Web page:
storyteller, broadcaster

It has been a bad few weeks for democracy in Canada, and the prairies have gotten the short end even more than usual.

The devil is in the details when it comes to the Harper government’s recent budget.

Some of the nastier details did not emerge until members of parliament had left Ottawa for their two week Easter break.

Agriculture spending is being cut by more than $300 million dollars.

Against the backdrop of a noisy debate over Billions of dollars for new fighter planes, such a cut doesn’t seem like much.

But some of the moves affect programs that began as prairie farmers struggled to survive during the dust bowl that coincided with the Great Depression of the 1930’s.

The Prairie Farm Rehabilitation Administration began in the dirty 30’s.

Over the decades it has quietly done some amazing work that has allowed farming to prosper.

Across much of the prairie region farming has always been marginally risky because of too much moisture as we saw last year, but more often too little moisture.

The community of Indian Head, east of Regina, has been home to PFRA.

It has seen the development of the shelterbelt tree program which has helped farmers right across the region.

Indeed most of the trees that prevent soil erosion and beautify the prairie landscape were carefully planted decades ago.

And the lessons that Canada learned by developing such programs have been quietly shared with farmers in other parts of the world.

Once the budget cuts are implemented, much of the work of PFRA will simply die.

Dozens of researchers will be cut loose.

Elsewhere in the infrastructure that has helped Canada become a leader in the job of feeding a hungry world, there are renewed concerns about the safety of the food we buy in the grocery store.

The details are still being announced in regional offices across the country, but it appears the Canadian Food Inspection Agency will lose more than 300 inspectors.

The inspection process will become more and more random, and Ottawa will be relying more on the meatpacking industry to do its own quality control.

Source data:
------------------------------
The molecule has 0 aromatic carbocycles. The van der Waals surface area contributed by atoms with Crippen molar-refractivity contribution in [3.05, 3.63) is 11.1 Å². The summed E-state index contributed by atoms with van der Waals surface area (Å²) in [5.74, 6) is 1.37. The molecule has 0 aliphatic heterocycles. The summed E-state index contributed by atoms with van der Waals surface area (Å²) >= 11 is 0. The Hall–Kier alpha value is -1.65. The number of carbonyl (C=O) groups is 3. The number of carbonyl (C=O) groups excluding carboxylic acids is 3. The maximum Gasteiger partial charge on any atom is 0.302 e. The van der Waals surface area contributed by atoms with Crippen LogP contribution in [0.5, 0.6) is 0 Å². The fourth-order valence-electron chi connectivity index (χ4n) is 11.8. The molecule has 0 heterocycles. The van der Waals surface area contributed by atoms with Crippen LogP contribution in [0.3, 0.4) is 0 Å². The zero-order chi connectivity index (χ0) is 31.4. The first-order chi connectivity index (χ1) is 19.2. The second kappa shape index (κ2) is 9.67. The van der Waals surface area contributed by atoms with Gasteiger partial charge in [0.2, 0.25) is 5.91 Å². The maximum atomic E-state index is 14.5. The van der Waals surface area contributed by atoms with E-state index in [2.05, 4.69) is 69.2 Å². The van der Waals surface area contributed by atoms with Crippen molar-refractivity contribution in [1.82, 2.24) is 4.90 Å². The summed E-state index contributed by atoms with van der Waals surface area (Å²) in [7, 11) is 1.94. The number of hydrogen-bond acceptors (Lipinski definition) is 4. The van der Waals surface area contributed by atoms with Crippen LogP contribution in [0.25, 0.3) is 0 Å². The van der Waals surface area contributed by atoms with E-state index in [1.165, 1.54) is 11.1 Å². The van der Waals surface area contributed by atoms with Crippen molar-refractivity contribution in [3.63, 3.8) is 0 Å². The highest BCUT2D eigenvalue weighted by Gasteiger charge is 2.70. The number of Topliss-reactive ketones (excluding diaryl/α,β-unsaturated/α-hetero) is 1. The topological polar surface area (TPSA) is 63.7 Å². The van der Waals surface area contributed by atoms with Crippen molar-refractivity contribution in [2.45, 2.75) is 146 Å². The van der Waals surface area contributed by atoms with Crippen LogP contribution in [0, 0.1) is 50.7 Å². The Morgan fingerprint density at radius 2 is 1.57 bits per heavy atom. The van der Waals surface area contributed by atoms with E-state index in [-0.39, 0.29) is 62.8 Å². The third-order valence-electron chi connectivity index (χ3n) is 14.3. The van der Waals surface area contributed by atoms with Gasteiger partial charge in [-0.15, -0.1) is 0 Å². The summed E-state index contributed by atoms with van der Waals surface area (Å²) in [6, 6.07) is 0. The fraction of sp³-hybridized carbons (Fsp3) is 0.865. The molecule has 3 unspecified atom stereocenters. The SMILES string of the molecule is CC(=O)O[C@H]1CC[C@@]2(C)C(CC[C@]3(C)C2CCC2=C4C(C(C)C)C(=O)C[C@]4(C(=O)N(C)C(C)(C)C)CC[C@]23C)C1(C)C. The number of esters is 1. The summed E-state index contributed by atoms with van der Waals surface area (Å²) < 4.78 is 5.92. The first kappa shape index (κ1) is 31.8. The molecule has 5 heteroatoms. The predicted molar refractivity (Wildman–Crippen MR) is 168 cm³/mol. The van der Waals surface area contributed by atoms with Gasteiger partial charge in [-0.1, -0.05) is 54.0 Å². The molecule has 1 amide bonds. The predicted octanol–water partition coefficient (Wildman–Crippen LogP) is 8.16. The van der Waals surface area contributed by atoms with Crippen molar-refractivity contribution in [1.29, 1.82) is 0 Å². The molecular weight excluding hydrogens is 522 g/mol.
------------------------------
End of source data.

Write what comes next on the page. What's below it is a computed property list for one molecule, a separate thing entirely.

All of this comes under the watch of Gerry Ritz, the minister of Agriculture.

He was the guy in charge when more than twenty Canadians died in 2008 after consuming meat products that were tainted with lysteria.

It happened on the brink of an election, and the government promised to dramatically increase inspections to prevent another such tragedy. Ritz is generally the only member of Stephen Harper’s large prairie caucus who is allowed to open his mouth. When he does, the media doesn’t exactly subject him to a blistering cross examination.


The Public Service Alliance and other groups who are affected by these cuts will huff and puff and sound the alarm bells for a while.

But back in Ottawa it will be business as usual.

The roar of jet planes with much higher price tags will drown out the concerns of farming and food production.

Roger Currie is a Regina writer, broadcaster and blogger.

He currently hosts Talk of the Town every weekday at Noon, 4pm and 10pm on Access channel 7.

He will be relocating to Winnipeg at the end of April.

He can be reached at

Comments on: "Death of a thousand cold cuts, part 2" (1)

  1. Joe Thauberger said:

    As a long tme farmer, i do think that much of the activity of the PFRA is no longer relevant.or practical ( tree nursery at Indian Head excepted…its good ). But the safety of our food supply is more important than ever.
    One VERY serious abuse of modern chemical farming is the use of insecticide to control the wheat midge…. which only about 15 years ago invaded areas east of Regina.
    The wheat midge can easily be controlled by crop rotation.
    Herbicides like “roundup” do not greatly trouble me. but using insecticides I think should be banned except under the most stringent regulations. I have seen farmers spray entire fields for the wheat midge without having the foggiest notion of how to evaluate the efficacy of their operations.
    Insecticides kill everything…. birds, insects, smalll animals, bees, …usually for the most insignificant benefits. BAN THEM ALL TOMORROW….. except under special circumstances requireing special application.
    Spraying for midge is the single most assinine activity I have observed in farming in all my 60 years…..desecration of the first magnitude.

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